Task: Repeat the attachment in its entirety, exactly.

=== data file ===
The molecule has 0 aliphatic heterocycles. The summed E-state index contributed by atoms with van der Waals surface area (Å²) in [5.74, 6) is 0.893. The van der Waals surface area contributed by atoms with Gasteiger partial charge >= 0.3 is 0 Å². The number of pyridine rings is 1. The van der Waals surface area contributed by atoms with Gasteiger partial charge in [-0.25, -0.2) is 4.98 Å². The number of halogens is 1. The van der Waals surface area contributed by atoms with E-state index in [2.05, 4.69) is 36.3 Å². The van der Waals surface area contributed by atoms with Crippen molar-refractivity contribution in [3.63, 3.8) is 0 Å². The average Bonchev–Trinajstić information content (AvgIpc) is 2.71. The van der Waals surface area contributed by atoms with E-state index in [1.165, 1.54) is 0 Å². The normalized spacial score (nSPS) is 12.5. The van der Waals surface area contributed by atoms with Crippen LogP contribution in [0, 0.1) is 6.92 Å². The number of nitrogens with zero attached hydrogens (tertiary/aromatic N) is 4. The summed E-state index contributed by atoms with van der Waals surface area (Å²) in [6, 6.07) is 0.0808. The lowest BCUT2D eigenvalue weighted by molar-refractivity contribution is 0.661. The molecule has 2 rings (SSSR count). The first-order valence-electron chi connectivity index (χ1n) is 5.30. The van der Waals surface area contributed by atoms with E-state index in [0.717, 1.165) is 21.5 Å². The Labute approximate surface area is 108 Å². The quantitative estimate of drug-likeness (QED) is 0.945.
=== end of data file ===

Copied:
The molecule has 0 aliphatic heterocycles. The summed E-state index contributed by atoms with van der Waals surface area (Å²) in [5.74, 6) is 0.893. The van der Waals surface area contributed by atoms with Gasteiger partial charge >= 0.3 is 0 Å². The number of pyridine rings is 1. The van der Waals surface area contributed by atoms with Gasteiger partial charge in [-0.25, -0.2) is 4.98 Å². The number of halogens is 1. The van der Waals surface area contributed by atoms with E-state index in [2.05, 4.69) is 36.3 Å². The van der Waals surface area contributed by atoms with Crippen molar-refractivity contribution in [3.63, 3.8) is 0 Å². The average Bonchev–Trinajstić information content (AvgIpc) is 2.71. The van der Waals surface area contributed by atoms with E-state index in [1.165, 1.54) is 0 Å². The normalized spacial score (nSPS) is 12.5. The van der Waals surface area contributed by atoms with Crippen LogP contribution in [0, 0.1) is 6.92 Å². The number of nitrogens with zero attached hydrogens (tertiary/aromatic N) is 4. The summed E-state index contributed by atoms with van der Waals surface area (Å²) in [6, 6.07) is 0.0808. The lowest BCUT2D eigenvalue weighted by molar-refractivity contribution is 0.661. The molecule has 2 rings (SSSR count). The first-order valence-electron chi connectivity index (χ1n) is 5.30. The van der Waals surface area contributed by atoms with E-state index in [0.717, 1.165) is 21.5 Å². The Labute approximate surface area is 108 Å². The quantitative estimate of drug-likeness (QED) is 0.945.